A few days ago a reader wrote and asked
me if I could help him find information on how to properly install an
auxiliary hydraulic pump on his tractor. He wanted to run it off the
front of the engine’s crankshaft. Adding more hydraulic capacity to
an older tractor is something most of us have probably thought about
at one time or another.
In some cases, farmers can turn to a
Manitoba. For others, it’s completely a do-it-yourself project from
concept to completion. If you’re faced with a job like that and not a
journeyman mechanic, studying up on the topic ahead of time is a
As this year’s “Shop Class” segment
on oxyacetylene cutting in the print version of Grainews draws to a
close, I’m now deciding on what to focus on for next season. If a
hydraulic topic like that reader suggested is something you’d like to
see, let me know. Or if you have something else in mind, feel free to
In the meantime, though, I was able to
point that person to some information sources that will help him
understand how hydraulic systems are designed and how to work with
them. One of those I suggested was John Deere’s technical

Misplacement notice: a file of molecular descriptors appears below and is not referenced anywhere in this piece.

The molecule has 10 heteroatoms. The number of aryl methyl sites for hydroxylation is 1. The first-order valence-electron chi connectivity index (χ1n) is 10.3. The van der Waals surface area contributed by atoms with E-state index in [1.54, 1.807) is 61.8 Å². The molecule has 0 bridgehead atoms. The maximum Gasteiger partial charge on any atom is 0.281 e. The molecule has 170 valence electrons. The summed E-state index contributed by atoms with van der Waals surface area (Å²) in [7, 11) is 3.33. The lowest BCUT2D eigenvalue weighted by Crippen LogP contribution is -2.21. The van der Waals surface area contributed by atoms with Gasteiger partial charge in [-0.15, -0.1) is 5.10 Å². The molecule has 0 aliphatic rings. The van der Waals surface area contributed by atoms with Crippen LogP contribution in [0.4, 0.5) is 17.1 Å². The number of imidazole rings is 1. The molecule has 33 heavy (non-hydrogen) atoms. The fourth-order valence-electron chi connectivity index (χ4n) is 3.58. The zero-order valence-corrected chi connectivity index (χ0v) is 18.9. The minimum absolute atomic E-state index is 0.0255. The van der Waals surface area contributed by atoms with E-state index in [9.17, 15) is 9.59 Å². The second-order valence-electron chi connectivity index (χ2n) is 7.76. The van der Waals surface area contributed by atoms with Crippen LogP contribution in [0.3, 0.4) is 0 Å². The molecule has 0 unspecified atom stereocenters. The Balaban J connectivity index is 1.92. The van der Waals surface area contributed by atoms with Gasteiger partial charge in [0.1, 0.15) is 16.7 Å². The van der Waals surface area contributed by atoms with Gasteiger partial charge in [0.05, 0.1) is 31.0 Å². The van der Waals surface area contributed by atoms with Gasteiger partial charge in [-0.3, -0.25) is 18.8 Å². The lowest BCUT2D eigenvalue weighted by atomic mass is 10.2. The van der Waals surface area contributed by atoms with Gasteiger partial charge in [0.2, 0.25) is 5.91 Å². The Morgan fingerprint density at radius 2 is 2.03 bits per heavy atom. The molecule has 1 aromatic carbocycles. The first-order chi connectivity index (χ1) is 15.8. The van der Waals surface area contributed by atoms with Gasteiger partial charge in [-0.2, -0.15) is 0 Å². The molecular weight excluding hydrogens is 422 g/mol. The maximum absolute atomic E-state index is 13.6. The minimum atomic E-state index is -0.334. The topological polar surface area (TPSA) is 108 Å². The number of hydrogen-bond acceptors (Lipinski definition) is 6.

publications website: http://techpubs.deere.com.
equipment operation and management titles as well.
For years now, Deere has offered
detailed mechanical training programs and text books to help train
new agricultural and construction machinery technicians. And although
I’ve known for a long time these books could be ordered by anyone,
that reader’s email prompted me to finally purchase one.
So, I logged onto Deere’s website and
placed my order for Hydraulics, Fundamentals of Service. Total
cost U.S.$ 50.95 plus a small shipping charge.The website accepted
shipment to a post office box via the U.S. Postal Service; however,
the package arrived via Purolator Courier. And there was an extra
$33.50 customs brokerage fee tacked on as a C.O.D. charge. That
suggests if you’re interested in more than one book, order them all
at the save time to save on brokerage fees.
The book was a little worse for wear
from the shipping, but there was no serious damage.
I’ve scanned through it and it covers a
pretty wide variety of subjects; everything from system fundamentals
to diagnosing and testing. All-in-all pretty good value. I’ll likely
order a few more titles in the future to add to my library.
Of course, there are other good online
sources for technical books as well, www.chapters.ca
is one. If the order value is high enough, they even offer free
shipping. If you’ve found a good book or technical information
source, post a comment to this blog and share the knowledge.